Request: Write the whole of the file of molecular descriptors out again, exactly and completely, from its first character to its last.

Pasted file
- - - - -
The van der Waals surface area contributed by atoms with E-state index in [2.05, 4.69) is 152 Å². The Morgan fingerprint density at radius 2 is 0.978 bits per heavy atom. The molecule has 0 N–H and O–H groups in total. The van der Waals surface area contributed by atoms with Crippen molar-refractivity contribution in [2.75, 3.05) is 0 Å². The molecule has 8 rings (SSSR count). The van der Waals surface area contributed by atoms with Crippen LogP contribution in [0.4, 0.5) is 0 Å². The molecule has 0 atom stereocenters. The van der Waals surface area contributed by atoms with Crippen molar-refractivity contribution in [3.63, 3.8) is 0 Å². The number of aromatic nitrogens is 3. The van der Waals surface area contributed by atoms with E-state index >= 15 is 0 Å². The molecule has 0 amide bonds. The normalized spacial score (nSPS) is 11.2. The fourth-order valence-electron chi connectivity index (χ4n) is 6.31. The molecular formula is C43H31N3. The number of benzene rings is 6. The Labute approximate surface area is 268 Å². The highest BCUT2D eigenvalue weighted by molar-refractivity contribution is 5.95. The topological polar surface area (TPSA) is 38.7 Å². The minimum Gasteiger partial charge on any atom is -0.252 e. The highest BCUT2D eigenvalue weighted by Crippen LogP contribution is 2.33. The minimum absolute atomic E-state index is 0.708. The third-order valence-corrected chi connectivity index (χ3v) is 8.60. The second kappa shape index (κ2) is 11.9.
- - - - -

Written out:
The van der Waals surface area contributed by atoms with E-state index in [2.05, 4.69) is 152 Å². The Morgan fingerprint density at radius 2 is 0.978 bits per heavy atom. The molecule has 0 N–H and O–H groups in total. The van der Waals surface area contributed by atoms with Crippen molar-refractivity contribution in [2.75, 3.05) is 0 Å². The molecule has 8 rings (SSSR count). The van der Waals surface area contributed by atoms with Crippen LogP contribution in [0.4, 0.5) is 0 Å². The molecule has 0 atom stereocenters. The van der Waals surface area contributed by atoms with Crippen molar-refractivity contribution in [3.63, 3.8) is 0 Å². The number of aromatic nitrogens is 3. The van der Waals surface area contributed by atoms with E-state index >= 15 is 0 Å². The molecule has 0 amide bonds. The normalized spacial score (nSPS) is 11.2. The fourth-order valence-electron chi connectivity index (χ4n) is 6.31. The molecular formula is C43H31N3. The number of benzene rings is 6. The Labute approximate surface area is 268 Å². The highest BCUT2D eigenvalue weighted by molar-refractivity contribution is 5.95. The topological polar surface area (TPSA) is 38.7 Å². The minimum Gasteiger partial charge on any atom is -0.252 e. The highest BCUT2D eigenvalue weighted by Crippen LogP contribution is 2.33. The minimum absolute atomic E-state index is 0.708. The third-order valence-corrected chi connectivity index (χ3v) is 8.60. The second kappa shape index (κ2) is 11.9.